You have probably heard the saying “Rome Wasn’t Built in a Day”, well I’m here to tell you a debt-free homestead isn’t usually built in a day either.
Homesteading is a never-ending journey full of possibilities and surprises, and it can be a bit overwhelming at times. However, not all aspects have to be surprising or overwhelming, especially when it comes to money matters on your homestead.
Starting something new is exciting, especially when you have this big dream within reach. It can be tempting to jump in with both feet (I totally understand the sensation) and race to the finish.
I remember when we were brand new homesteaders….we were full of dreams for our homestead and yet also trying to become debt-free. It can be so hard to balance buying all-the-things and paying off debt.
So I thought I would help y’all out and put together these tips for building a debt-free homestead in order to help you contain the financial overwhelm and be able to jump in on the right track.
Tips for Building a Debt-Free Homestead
Tip #1: Start with a Clean Slate
I truly believe that the best way to begin building a debt-free homestead is to start off without any debt. When we started on our homestead journey Christian and I made the decision to follow these 6 Money Principles in order to remain debt-free (besides our original house mortgage). No matter how much your current debt is, you can make the decision to do the same!
Look at your current debt situation and take the necessary steps to eliminate it. I know you’re thinking “easier said than done.” Right? No one makes the decision to start homesteading because it is easy, so think of this as your first actionable step.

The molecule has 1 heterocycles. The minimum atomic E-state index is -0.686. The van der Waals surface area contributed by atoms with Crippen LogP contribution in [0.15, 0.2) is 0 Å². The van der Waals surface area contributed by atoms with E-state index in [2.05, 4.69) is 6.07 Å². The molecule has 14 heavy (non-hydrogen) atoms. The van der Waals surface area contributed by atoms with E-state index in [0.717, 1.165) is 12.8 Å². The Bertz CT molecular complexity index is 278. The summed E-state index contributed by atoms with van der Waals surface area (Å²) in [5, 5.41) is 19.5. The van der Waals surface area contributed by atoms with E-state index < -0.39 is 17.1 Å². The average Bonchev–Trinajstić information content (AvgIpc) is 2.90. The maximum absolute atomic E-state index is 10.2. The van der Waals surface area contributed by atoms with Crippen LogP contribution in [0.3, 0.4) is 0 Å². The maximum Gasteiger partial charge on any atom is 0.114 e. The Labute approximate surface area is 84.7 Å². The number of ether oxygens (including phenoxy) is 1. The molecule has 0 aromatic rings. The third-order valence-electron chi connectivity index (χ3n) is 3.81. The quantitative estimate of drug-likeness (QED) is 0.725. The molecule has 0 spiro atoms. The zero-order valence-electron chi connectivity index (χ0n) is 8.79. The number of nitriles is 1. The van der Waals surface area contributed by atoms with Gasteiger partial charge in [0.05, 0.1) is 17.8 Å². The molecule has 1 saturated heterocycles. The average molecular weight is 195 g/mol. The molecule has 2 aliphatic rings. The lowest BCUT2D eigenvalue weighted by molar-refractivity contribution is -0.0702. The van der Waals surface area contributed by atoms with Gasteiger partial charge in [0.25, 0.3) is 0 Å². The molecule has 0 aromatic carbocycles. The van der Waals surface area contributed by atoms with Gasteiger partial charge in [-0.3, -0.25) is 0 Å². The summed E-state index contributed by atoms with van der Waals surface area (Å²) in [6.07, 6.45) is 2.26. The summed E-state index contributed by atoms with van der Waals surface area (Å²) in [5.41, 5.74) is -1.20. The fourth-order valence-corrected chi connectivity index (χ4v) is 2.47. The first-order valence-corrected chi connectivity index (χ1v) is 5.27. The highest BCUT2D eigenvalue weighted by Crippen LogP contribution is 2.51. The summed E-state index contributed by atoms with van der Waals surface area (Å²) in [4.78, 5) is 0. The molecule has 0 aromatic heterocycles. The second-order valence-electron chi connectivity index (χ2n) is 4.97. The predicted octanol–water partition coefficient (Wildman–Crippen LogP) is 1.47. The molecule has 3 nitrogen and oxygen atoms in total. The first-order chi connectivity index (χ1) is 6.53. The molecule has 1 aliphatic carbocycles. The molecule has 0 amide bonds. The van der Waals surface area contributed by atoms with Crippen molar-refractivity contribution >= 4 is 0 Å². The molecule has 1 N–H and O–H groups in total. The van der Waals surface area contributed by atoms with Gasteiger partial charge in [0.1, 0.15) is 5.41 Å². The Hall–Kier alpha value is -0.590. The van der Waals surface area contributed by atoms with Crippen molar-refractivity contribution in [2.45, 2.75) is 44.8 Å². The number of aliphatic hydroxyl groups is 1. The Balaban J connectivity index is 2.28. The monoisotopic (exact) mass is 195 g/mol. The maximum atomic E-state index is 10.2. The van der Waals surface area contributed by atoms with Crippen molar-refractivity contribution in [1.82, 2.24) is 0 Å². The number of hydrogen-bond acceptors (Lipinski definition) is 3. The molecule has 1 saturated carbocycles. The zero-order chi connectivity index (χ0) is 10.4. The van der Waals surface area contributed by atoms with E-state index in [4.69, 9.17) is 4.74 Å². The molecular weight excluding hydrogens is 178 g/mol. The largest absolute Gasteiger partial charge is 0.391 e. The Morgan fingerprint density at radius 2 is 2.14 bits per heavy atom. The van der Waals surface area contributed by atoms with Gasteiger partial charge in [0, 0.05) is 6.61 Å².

Please know that you are not alone and that there are different methods that can help you start to build your debt-free homestead with a clean slate. For example, Dave Ramsey has always been our go-to resource for money management and his debt snowball method is a great place to start when you are trying to build a debt-free homestead.
It might seem hard to buy used cars with cash and to go through some years without expensive debt-causing vacations, but the end result and that thrilling feeling of freedom you get when you pay off your last debt….it’s so worth it.
Tip #2: Create Your Homesteading Plan
Planning is going to be your best friend when it comes to setting up your homestead. This is when you will set goals, decide what your priorities are, and really organize your focus. Your goals and priorities will help you decide what projects need to be completed.
When creating your plan, always remember to look at the “Bigger Picture”, and don’t just plan a year out. For example, try making a 1 year, 5 year, and 10 year plan. Really take a look at what you want your future homestead to be, this will give you a better understanding of what projects you will be undertaking and what will fit in your budget.
Goal Setting, planning, and organization have been such a huge help in accomplishing so much over the years. I will admit there is one secret tool that helps me through it all, it is a paper planner. A planner allows you to keep track of and organize your homestead all in one place (I believe in the awesomeness of using a paper planner for goal setting and organization so much that I even designed a planner…).
Tip #3: Always Be Prepared for the Unexpected
Homesteading can be chaotic, things don’t always go as planned, and the unexpected will happen! Instead of scrambling to find the funds when the unexpected happens, it is better to anticipate them and plan ahead.